If the operating system files are found, the boot program will load them into memory and transfer control to them. First, IO.SYS is loaded and its code executed. IO.SYS will then executed MSDOS.SYS (in pure DOS systems, MSDOS.SYS is just a text file in Windows 95 and later). Then the more complete operating system code loads and initializes the rest of the operating system structures. For MS-DOS, this means loading the command interpreter (COMMAND.COM) and then reading and interpreting the contents of the CONFIG.SYS and AUTOEXEC.BAT system control files. This initial DOS operating system files then controls the loading and execution of many more routines as the boot progresses and eventually this results in the graphical Windows environment that we see.

These are the files involved, but I'm not sure whether they're capable of being edited to point to another HDD.
I've a suspicion that you might need to have the Vista files on the ME HDD and boot from the ME disk (using Vista's bootmgr and BCD), so that all of the ME files are already in place and correct.
Then when you choose Vista it can easily find Winload.exe (the Vista Loader) on the second HDD.
 
#9
Cool, I should have mentioned that I am using a second computer so any reinstalls or changes are no problem and I won't lose anything. It seems the 2 disk was a bad idea, I can blast (what I call repart and format) both disks and start from scratch I'll reformat tonight and part the disk 0 as this: 2-15 g partitions 1 formatted FAT32 and the other I will not format I'll let vista make it NTFS. BTW I do have a ntfs reader for win98 that works in me too. NOW whitch system do I install first? I can't remember exactly where I read that 98/ME will overwrite a system file or maybe it was the other way around???????HEEELP. Terry, thank you from the bottom of my pea picken wittle heart, for all the attention you've given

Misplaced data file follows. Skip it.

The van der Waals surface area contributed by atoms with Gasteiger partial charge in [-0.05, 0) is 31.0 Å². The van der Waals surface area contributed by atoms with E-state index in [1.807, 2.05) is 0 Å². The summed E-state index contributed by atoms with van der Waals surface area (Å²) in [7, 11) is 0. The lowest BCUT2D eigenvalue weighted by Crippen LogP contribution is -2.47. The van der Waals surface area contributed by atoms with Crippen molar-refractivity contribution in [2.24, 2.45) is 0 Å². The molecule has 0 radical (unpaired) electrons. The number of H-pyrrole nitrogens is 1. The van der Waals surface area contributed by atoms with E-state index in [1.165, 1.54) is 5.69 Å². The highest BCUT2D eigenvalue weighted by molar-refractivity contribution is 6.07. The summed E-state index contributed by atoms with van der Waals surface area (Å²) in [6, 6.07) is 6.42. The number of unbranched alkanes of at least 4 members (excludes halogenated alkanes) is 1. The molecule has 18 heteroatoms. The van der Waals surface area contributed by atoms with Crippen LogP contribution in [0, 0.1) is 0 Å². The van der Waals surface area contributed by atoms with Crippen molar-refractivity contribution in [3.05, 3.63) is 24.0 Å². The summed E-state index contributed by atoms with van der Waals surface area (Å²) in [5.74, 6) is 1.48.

Terry60

Knows where his towel is.
Staff member
#10
Pre-XP systems have to be in the front of the HDD, first partition. It was only with NT and the NTLDR that dual-booting became a standard supported feature in WIndows, and the OS didn't have to be in prime spot.
Put ME on first and then install Vista. That's the natural order in which backward compatibility might come to your aid.
 
#11
Okay, thanks a lot! pill proceed as planned. I ASS-U-ME all else should go as per standard instructions, also will create and format parts from their respective OS'es

Addendum:

All went as expected, formatted a FAT32, installed ME, restarted with vista, created, formatted, and installed, as expected the ME disk available (even saved a copy of all the root files to the desktop of ME). Copied the file to the vista desktop, then installed easybcd and tried to create an entry and got the expected "Can't find BOOTSECT.DOS". Went to file to copy BOOTSECT.DOS and it is gone! Will this be a hidden file even after I copied it and unhid it? If I can find it a simple copy-paste to the root should do it! I also cant see all the files in the Millennium part, this is related isn't it?

Addendum:

Found hidden files and unhid them. BOOTSECT.DOS is not on the root or in the file I copied them to from ME. Do I need to create a startup disk and put it on c:root, ( of the vista drive). I know I'm on it now (I think).